Middle school felt like the prime time of my life. I was popular, got straight A’s, and played tons of sports. I even made it into the eighth-grade jazz band that everyone auditioned for; because of the Disneyland trip planned as the last competition of the year, which I fundraised enough to pay for entirely. Halfway through my last semester in eighth I developed serious pain in my right knee. My pediatrician and I figured it was a pulled muscle or stretched tendon since I was such an avid runner, but after weeks of Motrin, bananas, and hydration it wasn’t getting better, so I was referred to an orthopedist. The next few weeks were a blur. I was rushed to get an X-ray then referred to Stanford specialists who ordered a CT scan, an MRI, then a biopsy. Before I knew it I was stuck in a hospital bed with IVs in both arms, both hands, and more than forty pounds of weight shed from my body. I barely remember the details in between except for the moment I got a [cancer] diagnosis. I was fourteen, so my only concern was, “Does that mean I can’t go to Disneyland?” I thought that this was the all-time low of my life… little did I know what having cancer meant for me.
My first month of chemotherapy was the worst. All the IVs in my tiny veins were making my limbs cold and painfully numb. My body didn’t take the drugs well so I had no appetite paired with extreme nausea, and sores were forming and bursting in my mouth against my braces. I ate little to nothing for six weeks, and what I did eat I threw up. I always had a bit of what my family referred to as “baby fat,” so seeing my ribs through my skin was a shock when I was finally able to look in a mirror.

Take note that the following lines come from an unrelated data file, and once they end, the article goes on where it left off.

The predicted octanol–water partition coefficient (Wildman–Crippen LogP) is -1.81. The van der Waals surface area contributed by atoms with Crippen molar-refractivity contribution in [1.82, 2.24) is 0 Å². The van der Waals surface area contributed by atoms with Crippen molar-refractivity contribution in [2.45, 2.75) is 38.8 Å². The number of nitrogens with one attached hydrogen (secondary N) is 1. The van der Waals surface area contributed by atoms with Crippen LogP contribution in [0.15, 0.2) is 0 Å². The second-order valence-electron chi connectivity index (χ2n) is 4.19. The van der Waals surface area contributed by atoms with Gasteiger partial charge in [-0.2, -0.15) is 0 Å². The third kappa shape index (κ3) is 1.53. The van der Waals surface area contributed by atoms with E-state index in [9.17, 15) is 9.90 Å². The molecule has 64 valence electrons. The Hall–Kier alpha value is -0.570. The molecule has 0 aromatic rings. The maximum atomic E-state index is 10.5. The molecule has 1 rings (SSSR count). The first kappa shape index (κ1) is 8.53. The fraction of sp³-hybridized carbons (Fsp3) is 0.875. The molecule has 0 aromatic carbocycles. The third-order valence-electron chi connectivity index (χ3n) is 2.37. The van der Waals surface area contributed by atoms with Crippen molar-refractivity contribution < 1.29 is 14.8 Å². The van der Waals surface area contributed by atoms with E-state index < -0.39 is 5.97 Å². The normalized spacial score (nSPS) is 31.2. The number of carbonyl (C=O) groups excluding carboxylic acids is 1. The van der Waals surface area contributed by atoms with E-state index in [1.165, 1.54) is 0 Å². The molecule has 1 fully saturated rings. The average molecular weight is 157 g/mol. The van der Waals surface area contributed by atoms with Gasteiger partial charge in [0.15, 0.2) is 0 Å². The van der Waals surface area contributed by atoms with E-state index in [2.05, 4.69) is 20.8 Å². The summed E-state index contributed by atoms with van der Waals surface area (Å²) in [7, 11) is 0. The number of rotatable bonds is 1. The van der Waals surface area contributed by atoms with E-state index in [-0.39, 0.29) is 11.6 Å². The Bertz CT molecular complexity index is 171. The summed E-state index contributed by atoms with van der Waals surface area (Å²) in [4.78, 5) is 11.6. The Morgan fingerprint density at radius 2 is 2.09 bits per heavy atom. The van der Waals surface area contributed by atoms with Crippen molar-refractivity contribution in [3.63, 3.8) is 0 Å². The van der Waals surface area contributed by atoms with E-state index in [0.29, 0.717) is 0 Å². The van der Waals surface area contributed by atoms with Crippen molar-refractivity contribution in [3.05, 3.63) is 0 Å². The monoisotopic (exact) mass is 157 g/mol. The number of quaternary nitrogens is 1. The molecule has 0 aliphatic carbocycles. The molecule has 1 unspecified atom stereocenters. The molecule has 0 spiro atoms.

Things started getting better once I got a portacath placed. The wound from the placement was painful at first, but getting fluids and drugs through it was a relief for my arms. I got my braces removed and my body began adjusting to the chemotherapy. The sores and nausea became more tolerable as I started gaining my appetite back.
Just as I thought things would only get better from here, I had an appointment with my orthopedic surgeon to discuss what type of surgery I was going to get. It was a stressful decision to make and horribly painful to heal from. The operation we decided on would look most normal, but I would no longer be able to run or play sports. The healing process post-op was bittersweet knowing that having it fully heal just meant I would have to go back to chemotherapy. More chemotherapy followed which my body had to readjust to again. It wasn’t as bad as the first rounds but it was no walk in the park either. The four-month homestretch of my treatment was a rollercoaster of getting admitted for chemo, feeling nauseous, getting better, going home, and repeat. Luckily it did come to an end.
I didn’t realize entering survivorship would be just as difficult in a different way. Returning to school was a challenge both academically and socially. I had to catch up on all the material I had missed and I was returning in the middle of the first year of high school, where I became the new girl known for having cancer. Eventually, I got back on track, started pulling up my grades, and got accepted into UC Davis for undergrad. Things have only gone up from there. I’ve run into a few hiccups here and there, like trying to figure out how to transition from pediatrics to adult care or from Stanford to primary care, but overall I’ve learned to lead a normal life. Cancer is something in my past that still contributes to my future. I am now pursuing a career in medicine, and the people that have helped me along the way–my oncologist Dr. Neyssa Marina, my orthopedic surgeon Dr. Lawrence Rinsky, nurse practitioner Pam Simon, my night nurses Bob and Joy, and hospital school teacher Calvin–inspire me everyday to continue pursuing this path to pay it forward so patients can keep getting the care they need to get through these difficult times.
More about the Author:
Leanna has recently graduated from UC Davis and is now in the process of applying to Medical School. Originally from the Bay Area, she is excited to join the medical field and create impact in a meaningful way. In her free time, she works with the Make a Wish Foundation, helping patients and survivors cope with the difficulties of life during and after cancer.